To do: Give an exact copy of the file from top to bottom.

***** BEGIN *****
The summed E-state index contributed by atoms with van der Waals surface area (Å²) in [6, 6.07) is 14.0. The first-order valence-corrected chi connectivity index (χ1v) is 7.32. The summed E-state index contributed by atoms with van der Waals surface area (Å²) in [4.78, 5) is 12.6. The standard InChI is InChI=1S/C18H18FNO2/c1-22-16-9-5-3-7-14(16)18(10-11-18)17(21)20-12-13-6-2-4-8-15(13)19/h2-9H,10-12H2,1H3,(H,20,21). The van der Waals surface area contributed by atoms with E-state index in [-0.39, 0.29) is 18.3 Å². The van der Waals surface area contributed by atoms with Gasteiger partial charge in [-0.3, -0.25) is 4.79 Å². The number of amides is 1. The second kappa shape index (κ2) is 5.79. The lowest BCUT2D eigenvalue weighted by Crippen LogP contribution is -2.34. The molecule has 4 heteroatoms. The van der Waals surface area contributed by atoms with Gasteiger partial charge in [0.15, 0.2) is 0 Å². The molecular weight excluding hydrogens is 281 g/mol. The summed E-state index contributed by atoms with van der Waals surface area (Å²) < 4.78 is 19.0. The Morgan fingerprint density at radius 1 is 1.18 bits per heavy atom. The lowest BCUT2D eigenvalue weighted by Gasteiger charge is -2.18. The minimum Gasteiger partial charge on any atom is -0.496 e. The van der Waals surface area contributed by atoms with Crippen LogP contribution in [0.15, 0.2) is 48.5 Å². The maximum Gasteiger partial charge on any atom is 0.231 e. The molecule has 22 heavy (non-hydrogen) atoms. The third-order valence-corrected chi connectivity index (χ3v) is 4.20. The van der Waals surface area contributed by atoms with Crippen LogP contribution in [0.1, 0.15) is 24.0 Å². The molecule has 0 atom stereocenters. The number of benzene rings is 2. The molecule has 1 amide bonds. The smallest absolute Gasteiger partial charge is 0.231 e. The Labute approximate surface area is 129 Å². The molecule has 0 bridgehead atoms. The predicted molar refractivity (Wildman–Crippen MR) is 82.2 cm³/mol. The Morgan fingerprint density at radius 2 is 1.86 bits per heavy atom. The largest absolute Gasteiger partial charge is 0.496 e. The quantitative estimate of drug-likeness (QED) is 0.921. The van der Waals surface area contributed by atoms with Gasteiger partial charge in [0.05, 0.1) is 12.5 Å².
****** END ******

The summed E-state index contributed by atoms with van der Waals surface area (Å²) in [6, 6.07) is 14.0. The first-order valence-corrected chi connectivity index (χ1v) is 7.32. The summed E-state index contributed by atoms with van der Waals surface area (Å²) in [4.78, 5) is 12.6. The standard InChI is InChI=1S/C18H18FNO2/c1-22-16-9-5-3-7-14(16)18(10-11-18)17(21)20-12-13-6-2-4-8-15(13)19/h2-9H,10-12H2,1H3,(H,20,21). The van der Waals surface area contributed by atoms with E-state index in [-0.39, 0.29) is 18.3 Å². The van der Waals surface area contributed by atoms with Gasteiger partial charge in [-0.3, -0.25) is 4.79 Å². The number of amides is 1. The second kappa shape index (κ2) is 5.79. The lowest BCUT2D eigenvalue weighted by Crippen LogP contribution is -2.34. The molecule has 4 heteroatoms. The van der Waals surface area contributed by atoms with Gasteiger partial charge in [0.15, 0.2) is 0 Å². The molecular weight excluding hydrogens is 281 g/mol. The summed E-state index contributed by atoms with van der Waals surface area (Å²) < 4.78 is 19.0. The Morgan fingerprint density at radius 1 is 1.18 bits per heavy atom. The lowest BCUT2D eigenvalue weighted by Gasteiger charge is -2.18. The minimum Gasteiger partial charge on any atom is -0.496 e. The van der Waals surface area contributed by atoms with Crippen LogP contribution in [0.15, 0.2) is 48.5 Å². The maximum Gasteiger partial charge on any atom is 0.231 e. The molecule has 22 heavy (non-hydrogen) atoms. The third-order valence-corrected chi connectivity index (χ3v) is 4.20. The van der Waals surface area contributed by atoms with Crippen LogP contribution in [0.1, 0.15) is 24.0 Å². The molecule has 0 atom stereocenters. The number of benzene rings is 2. The molecule has 1 amide bonds. The smallest absolute Gasteiger partial charge is 0.231 e. The Labute approximate surface area is 129 Å². The molecule has 0 bridgehead atoms. The predicted molar refractivity (Wildman–Crippen MR) is 82.2 cm³/mol. The Morgan fingerprint density at radius 2 is 1.86 bits per heavy atom. The largest absolute Gasteiger partial charge is 0.496 e. The quantitative estimate of drug-likeness (QED) is 0.921. The van der Waals surface area contributed by atoms with Gasteiger partial charge in [0.05, 0.1) is 12.5 Å².